0° 69.9±1.4 70.0±1.7 0.99 15° 67.1±1.4 64.6±1.7 0.1438 30° 63.6±1.4 59.5±1.5 0.0236 45° 63.7±1.8 58.3±1.7 0.0128 60° 61.89±1.7 60.1±1.6 0.39
*The Values are ANCOVA adjusted.
The mean percentage change for DBP at each degree of tilt with FNS as compared to without FNS is presented in Figure 1. The magnitude of the effect of FNS on DBP becomes greater at higher tilt angles. Indeed, with FNS there was, on average, a 10 to 15 percent increase in DBP.
There was a rise in HR with increasing tilt angle. The with-FNS and without-FNS HR response lines appeared to coincide through the 45° tilt angle. This was followed by an abrupt increase in HR for the with-FNS condition at the 60° tilt angle. The ANCOVA revealed significant test position (tilt angle) and treatment (with or without FNS) main effects (p<0.05). However, the test of interaction was also statistically significant (p<0.05). The mean ANCOVA-adjusted HR values are presented in Table 4. Based on the between-treatment pairwise contrasts, there was only one significant difference [at 60° tilt HR was significantly higher with FNS than without FNS (p<0.05)]. The HR increased for both with-FNS and without-FNS conditions. The paired t-test indicated a significant overall tilt effect in both conditions; with and without FNS (p<0.05). The magnitude of the HR increases for the with versus without conditions was not significantly different (p<0.05). The recovery HR was lower than baseline for both the with- and without-FNS conditions. However, the without-FNS decrease was more pronounced. The paired t-tests indicated a significant baseline versus recovery difference for without FNS (p<0.05), but a nonsignificant difference with FNS (p<0.05). The magnitude of the rebound without FNS was significantly greater than the without-FNS rebound (p<0.05).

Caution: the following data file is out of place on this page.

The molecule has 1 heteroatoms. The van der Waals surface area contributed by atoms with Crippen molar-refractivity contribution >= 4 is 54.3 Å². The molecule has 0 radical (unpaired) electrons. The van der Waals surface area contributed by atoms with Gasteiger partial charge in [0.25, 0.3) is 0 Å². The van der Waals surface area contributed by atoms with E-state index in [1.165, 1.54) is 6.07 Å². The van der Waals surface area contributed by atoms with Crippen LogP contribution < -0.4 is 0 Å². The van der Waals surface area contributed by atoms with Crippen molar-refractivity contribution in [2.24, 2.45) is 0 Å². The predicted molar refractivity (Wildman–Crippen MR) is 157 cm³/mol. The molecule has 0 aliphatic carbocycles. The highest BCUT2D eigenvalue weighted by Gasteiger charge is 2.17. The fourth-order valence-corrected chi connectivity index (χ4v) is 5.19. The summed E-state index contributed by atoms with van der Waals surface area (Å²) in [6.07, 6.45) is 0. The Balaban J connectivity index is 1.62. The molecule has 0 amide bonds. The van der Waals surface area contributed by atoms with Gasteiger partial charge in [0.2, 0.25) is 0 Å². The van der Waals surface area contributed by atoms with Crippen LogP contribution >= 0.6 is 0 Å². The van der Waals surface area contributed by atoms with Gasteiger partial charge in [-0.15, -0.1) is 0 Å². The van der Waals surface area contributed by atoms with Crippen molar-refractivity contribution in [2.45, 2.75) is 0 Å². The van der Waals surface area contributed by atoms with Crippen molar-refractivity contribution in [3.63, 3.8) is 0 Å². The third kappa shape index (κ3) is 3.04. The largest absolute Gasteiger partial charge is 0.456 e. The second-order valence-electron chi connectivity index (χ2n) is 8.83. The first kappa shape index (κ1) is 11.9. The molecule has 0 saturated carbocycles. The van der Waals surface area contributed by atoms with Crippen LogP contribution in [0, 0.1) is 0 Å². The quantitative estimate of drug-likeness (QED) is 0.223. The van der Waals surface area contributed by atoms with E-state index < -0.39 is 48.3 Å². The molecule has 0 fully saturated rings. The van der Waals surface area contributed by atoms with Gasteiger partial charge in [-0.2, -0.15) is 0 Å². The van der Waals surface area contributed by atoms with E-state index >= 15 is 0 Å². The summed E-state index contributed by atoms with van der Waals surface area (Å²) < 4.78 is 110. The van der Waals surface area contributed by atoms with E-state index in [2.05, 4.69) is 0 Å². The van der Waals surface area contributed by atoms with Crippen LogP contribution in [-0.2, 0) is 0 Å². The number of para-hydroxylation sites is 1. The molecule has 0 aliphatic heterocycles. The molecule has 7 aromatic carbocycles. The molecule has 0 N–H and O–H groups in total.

Table 4. Heart Rate (Beats Per Minute)*: Means, Standard Deviations, and Between-Treatment Tukey Mean Contrasts.
Tilt Sequence With FNS Without FNS P
0° 77.0±1.2 74.2±1.4 0.1443 15° 82.8±1.2 85.0±1.2 0.21 30° 92.3±1.2 92.1±1.3 0.92 45° 98.5±1.5 97.1±1.6 0.51 60° 112.7±1.4 104.9±1.4 0.0001
*The Values are ANCOVA adjusted.
The mean percentage change for HR at each degree of tilt with FNS as compared to not using FNS is presented in Figure 1. The effect of FNS on HR was more variable at all angles; however, the HR was always greater with FNS.
Rehabilitation specialists are challenged to design and implement patient rehabilitation programs for acute spinal cord injury that will be safe while still adequately addressing the sequelae of prolonged recumbency and bedrest. These sequelae may include but are not restricted to orthostatic hypotension (19), lower limb edema (22), deep venous thrombosis (23), pulmonary embolism (22), hypercalciuria (24), osteoporosis (25,26), and metabolic and physiological deteriorations (27). Orthostatic training is a cornerstone to rehabilitating an individual with acute spinal cord injury because it encourages early weight bearing on the lower extremities and facilitates early transition to wheelchair mobilization. Tilt table conditioning is an accepted procedure for the clinical treatment of orthostatic hypotension (6,7,8). With regard to individuals with spinal cord injury, FNS has been used primarily with arm crank exercise, and in one report the combination of arm crank exercise, tilting, and FNS was used in individuals with chronic spinal cord injury. One study investigated the effect of tilting and FNS without arm crank exercise. This study represents the first controlled study that systematically investigates the combined effects of multiple angles of tilting and FNS in individuals with acute spinal cord injury.